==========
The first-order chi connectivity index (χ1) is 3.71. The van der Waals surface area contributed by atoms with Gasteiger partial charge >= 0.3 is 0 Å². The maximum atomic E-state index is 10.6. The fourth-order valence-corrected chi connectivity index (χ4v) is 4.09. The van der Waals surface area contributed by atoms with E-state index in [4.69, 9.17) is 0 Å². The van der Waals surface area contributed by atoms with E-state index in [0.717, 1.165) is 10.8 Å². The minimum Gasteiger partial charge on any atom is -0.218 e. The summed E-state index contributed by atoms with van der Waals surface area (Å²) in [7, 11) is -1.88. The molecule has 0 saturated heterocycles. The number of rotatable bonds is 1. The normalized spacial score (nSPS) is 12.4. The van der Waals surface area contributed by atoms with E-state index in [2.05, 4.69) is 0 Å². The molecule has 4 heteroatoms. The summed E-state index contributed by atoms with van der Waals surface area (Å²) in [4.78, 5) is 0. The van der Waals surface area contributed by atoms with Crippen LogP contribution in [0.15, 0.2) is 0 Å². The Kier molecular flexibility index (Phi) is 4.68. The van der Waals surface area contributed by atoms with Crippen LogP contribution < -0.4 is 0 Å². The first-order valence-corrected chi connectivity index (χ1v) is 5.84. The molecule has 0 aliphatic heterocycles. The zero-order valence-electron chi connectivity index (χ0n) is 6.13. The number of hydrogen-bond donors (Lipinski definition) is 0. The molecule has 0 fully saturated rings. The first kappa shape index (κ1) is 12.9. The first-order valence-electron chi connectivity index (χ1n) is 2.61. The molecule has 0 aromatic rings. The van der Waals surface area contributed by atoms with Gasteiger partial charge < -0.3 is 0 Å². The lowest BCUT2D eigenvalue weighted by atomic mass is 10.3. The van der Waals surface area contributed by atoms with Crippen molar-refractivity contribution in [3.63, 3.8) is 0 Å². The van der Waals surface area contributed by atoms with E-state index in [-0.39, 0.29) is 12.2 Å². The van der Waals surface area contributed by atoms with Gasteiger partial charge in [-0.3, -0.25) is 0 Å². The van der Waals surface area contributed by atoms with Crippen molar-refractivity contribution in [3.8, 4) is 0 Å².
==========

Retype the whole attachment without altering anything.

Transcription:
The first-order chi connectivity index (χ1) is 3.71. The van der Waals surface area contributed by atoms with Gasteiger partial charge >= 0.3 is 0 Å². The maximum atomic E-state index is 10.6. The fourth-order valence-corrected chi connectivity index (χ4v) is 4.09. The van der Waals surface area contributed by atoms with E-state index in [4.69, 9.17) is 0 Å². The van der Waals surface area contributed by atoms with E-state index in [0.717, 1.165) is 10.8 Å². The minimum Gasteiger partial charge on any atom is -0.218 e. The summed E-state index contributed by atoms with van der Waals surface area (Å²) in [7, 11) is -1.88. The molecule has 0 saturated heterocycles. The number of rotatable bonds is 1. The normalized spacial score (nSPS) is 12.4. The van der Waals surface area contributed by atoms with E-state index in [2.05, 4.69) is 0 Å². The molecule has 4 heteroatoms. The summed E-state index contributed by atoms with van der Waals surface area (Å²) in [4.78, 5) is 0. The van der Waals surface area contributed by atoms with Crippen LogP contribution in [0.15, 0.2) is 0 Å². The Kier molecular flexibility index (Phi) is 4.68. The van der Waals surface area contributed by atoms with Crippen LogP contribution < -0.4 is 0 Å². The first-order valence-corrected chi connectivity index (χ1v) is 5.84. The molecule has 0 aliphatic heterocycles. The zero-order valence-electron chi connectivity index (χ0n) is 6.13. The number of hydrogen-bond donors (Lipinski definition) is 0. The molecule has 0 fully saturated rings. The first kappa shape index (κ1) is 12.9. The first-order valence-electron chi connectivity index (χ1n) is 2.61. The molecule has 0 aromatic rings. The van der Waals surface area contributed by atoms with Gasteiger partial charge < -0.3 is 0 Å². The lowest BCUT2D eigenvalue weighted by atomic mass is 10.3. The van der Waals surface area contributed by atoms with Crippen molar-refractivity contribution in [3.63, 3.8) is 0 Å². The van der Waals surface area contributed by atoms with E-state index in [-0.39, 0.29) is 12.2 Å². The van der Waals surface area contributed by atoms with Gasteiger partial charge in [-0.3, -0.25) is 0 Å². The van der Waals surface area contributed by atoms with Crippen molar-refractivity contribution in [3.8, 4) is 0 Å².